Understanding the twilights
Did you know that there exists three types of twilight and that these specific times of the night have properties and phenomena of their own?
What is the twilight?
By definition the twilight is a period of the circadian day that starts directly after the last light of sunset and finished when the sky is completely dark at nighttime. It’s composed of the dusk after sunset, and dawn right before sunrise. At sunset, the totality of the solar disc needs to be under the horizon for the twilight to begin. Now there are always controversies because the extreme atmospheric refraction near the horizon sometimes makes the Sun appear or reappear whereas it is actually already under the horizon (loupe effect). In the same way, the end of dusk marks the point where there the Sun no longer has any lighting effect on the sky, leaving a pitch black starry background. The twilight is always broken down into 3 categories with their own characteristics and phenomena: the civil twilight, thenautical twilightand the astronomical twilight. For the purpose of this article, we will talk about dusk, assuming that the same phenomena also appear in the same manner at through dawn.
Pink clouds right after sunset
The civil twilight
When the Sun is located between 0 and 6 degrees elevation under the horizon, we call it civil twilight. Right after the solar disc leaves the horizon at dusk, the sky is still extremely bright. Depending on the height and position of the clouds that might hang above your head, they usually still catch the light of our star. Because the sunrays that hit them cross a lot of atmosphere since the Sun grazes the Earth, the diffraction of light makes the white color shift to the reds. The clouds usually take on spectacular yellow, orange, red, pink, purple and blue colors in a consecutive manner. In photography, we call this fleeting moment the ‘golden hour’, and it is a very coveted time for photographers to hurry and take colorful landscape pictures.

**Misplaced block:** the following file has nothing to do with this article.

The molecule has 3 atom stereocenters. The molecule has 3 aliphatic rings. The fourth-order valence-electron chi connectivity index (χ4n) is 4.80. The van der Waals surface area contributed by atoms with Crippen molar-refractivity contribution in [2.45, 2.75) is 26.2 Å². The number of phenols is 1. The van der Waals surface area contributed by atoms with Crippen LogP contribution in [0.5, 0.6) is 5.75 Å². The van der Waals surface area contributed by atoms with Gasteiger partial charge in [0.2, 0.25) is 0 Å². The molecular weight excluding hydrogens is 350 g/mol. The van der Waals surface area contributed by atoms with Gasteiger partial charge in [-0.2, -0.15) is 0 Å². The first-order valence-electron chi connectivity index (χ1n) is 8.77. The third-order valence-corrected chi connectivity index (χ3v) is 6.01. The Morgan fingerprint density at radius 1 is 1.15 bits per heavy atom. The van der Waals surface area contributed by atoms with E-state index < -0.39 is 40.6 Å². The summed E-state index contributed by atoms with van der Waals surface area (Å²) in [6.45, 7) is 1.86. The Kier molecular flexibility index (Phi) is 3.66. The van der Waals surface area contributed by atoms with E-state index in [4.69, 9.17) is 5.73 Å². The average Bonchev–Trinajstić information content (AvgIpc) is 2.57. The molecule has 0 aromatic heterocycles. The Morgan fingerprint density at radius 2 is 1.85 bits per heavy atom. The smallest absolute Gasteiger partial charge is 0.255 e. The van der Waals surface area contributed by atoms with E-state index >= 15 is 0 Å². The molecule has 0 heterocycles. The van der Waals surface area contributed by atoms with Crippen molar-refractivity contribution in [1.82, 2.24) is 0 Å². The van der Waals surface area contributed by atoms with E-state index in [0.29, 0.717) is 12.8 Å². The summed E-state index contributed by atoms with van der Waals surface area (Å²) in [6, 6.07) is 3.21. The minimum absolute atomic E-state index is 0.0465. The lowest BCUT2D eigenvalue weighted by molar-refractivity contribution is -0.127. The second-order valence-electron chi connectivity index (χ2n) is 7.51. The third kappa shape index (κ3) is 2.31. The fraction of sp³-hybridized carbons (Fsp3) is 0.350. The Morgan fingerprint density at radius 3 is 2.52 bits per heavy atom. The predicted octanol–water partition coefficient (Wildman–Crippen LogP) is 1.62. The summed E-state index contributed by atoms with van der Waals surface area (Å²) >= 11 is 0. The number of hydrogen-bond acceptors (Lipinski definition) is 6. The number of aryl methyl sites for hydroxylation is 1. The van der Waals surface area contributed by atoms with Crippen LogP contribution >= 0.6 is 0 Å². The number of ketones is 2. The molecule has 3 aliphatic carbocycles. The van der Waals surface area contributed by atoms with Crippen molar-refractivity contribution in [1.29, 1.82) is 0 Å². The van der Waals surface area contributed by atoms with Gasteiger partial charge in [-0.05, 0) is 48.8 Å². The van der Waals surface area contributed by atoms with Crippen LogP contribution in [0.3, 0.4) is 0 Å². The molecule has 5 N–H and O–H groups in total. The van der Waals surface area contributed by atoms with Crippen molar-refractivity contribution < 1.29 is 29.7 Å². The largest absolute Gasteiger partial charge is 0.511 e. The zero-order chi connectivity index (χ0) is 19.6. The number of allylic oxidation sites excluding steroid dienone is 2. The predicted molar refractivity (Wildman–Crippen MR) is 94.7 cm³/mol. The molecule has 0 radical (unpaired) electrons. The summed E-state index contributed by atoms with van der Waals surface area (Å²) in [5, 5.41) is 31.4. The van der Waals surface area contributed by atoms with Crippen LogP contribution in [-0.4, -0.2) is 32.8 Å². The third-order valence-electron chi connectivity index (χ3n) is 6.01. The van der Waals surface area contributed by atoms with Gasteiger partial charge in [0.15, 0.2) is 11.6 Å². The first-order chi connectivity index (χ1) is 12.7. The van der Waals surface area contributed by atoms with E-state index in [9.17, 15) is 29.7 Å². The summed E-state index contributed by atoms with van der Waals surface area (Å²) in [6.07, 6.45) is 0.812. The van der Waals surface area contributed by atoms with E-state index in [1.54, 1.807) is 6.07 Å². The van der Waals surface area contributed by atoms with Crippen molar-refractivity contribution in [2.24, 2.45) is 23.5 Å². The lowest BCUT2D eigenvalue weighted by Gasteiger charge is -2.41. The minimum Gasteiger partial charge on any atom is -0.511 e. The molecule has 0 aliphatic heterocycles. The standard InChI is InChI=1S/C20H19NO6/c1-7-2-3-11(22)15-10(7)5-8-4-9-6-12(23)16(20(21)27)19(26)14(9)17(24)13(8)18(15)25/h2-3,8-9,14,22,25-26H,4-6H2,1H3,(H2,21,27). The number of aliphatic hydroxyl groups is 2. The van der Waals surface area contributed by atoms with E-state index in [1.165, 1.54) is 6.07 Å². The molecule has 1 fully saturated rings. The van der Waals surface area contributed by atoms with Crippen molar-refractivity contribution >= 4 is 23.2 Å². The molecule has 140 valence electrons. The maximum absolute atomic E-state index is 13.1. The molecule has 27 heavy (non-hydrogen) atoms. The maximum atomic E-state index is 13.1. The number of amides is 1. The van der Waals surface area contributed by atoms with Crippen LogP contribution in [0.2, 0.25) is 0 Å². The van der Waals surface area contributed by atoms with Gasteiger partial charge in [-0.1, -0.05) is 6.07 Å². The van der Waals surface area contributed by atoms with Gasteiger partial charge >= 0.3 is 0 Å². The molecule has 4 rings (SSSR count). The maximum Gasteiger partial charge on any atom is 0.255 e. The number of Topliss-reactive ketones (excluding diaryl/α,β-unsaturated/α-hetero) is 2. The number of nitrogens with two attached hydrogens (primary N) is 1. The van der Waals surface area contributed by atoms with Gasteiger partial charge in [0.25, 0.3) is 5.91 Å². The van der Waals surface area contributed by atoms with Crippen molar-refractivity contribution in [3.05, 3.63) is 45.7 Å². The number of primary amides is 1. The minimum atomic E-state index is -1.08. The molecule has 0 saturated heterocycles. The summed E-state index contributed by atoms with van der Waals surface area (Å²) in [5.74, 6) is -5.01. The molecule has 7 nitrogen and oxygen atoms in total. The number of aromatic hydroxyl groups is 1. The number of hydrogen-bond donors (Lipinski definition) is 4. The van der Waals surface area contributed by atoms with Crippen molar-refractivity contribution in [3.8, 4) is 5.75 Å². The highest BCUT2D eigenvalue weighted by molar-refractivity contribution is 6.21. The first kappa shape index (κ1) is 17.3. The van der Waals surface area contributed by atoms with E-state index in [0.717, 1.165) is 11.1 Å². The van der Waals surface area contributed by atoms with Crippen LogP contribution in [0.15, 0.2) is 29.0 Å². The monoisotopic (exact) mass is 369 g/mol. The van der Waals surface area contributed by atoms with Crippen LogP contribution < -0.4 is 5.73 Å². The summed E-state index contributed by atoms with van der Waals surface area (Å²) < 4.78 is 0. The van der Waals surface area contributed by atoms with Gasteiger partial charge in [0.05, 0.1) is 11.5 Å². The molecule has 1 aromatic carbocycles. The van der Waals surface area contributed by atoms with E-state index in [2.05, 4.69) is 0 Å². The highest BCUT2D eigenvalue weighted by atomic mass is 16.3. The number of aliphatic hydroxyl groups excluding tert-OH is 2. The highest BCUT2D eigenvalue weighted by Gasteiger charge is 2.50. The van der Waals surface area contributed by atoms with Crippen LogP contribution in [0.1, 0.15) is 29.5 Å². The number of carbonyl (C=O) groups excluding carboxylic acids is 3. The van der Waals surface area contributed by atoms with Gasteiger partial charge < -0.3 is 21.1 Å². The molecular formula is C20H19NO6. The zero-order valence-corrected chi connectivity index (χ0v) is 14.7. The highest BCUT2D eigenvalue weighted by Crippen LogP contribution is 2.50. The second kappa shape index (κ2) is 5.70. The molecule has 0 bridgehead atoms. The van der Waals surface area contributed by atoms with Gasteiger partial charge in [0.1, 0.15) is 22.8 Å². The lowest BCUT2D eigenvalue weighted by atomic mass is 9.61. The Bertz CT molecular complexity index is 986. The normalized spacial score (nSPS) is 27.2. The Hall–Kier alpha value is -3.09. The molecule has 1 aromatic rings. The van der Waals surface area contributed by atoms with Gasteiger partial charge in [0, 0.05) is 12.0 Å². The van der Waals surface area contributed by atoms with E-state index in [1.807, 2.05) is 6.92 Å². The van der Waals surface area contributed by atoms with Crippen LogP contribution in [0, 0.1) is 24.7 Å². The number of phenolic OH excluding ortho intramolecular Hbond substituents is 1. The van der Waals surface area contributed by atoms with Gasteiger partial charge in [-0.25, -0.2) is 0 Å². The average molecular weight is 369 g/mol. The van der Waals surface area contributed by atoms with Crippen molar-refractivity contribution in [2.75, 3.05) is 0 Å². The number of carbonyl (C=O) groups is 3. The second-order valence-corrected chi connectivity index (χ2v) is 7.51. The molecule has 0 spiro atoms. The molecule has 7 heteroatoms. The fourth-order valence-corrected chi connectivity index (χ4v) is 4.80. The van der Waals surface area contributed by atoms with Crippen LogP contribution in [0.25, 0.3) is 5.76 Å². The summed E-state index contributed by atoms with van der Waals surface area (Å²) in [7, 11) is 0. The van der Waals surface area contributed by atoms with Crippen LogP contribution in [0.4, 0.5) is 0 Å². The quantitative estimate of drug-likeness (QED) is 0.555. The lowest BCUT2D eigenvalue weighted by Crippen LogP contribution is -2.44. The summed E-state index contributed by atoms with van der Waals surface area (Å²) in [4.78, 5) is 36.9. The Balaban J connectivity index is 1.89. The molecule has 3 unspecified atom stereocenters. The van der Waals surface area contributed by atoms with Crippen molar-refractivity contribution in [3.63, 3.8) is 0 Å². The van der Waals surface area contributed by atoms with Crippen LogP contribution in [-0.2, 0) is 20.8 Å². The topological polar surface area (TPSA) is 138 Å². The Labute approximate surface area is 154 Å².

10 minuets after sunset
The civil twilight usually creates so much light still that only the extremely bright deep-sky objects will be visible with naked eyes. For example, the moon is ordinarily always light enough (except on new moons) to be caught. Bright planets at opposition (at their closest distance from Earth) will even appear sometime before sunset or after sunrise! Unfortunately the civil twilight is still too bright to see light phenomena like the aurora or noctilucent clouds in most cases.
2,9% crescent moon at civil twilight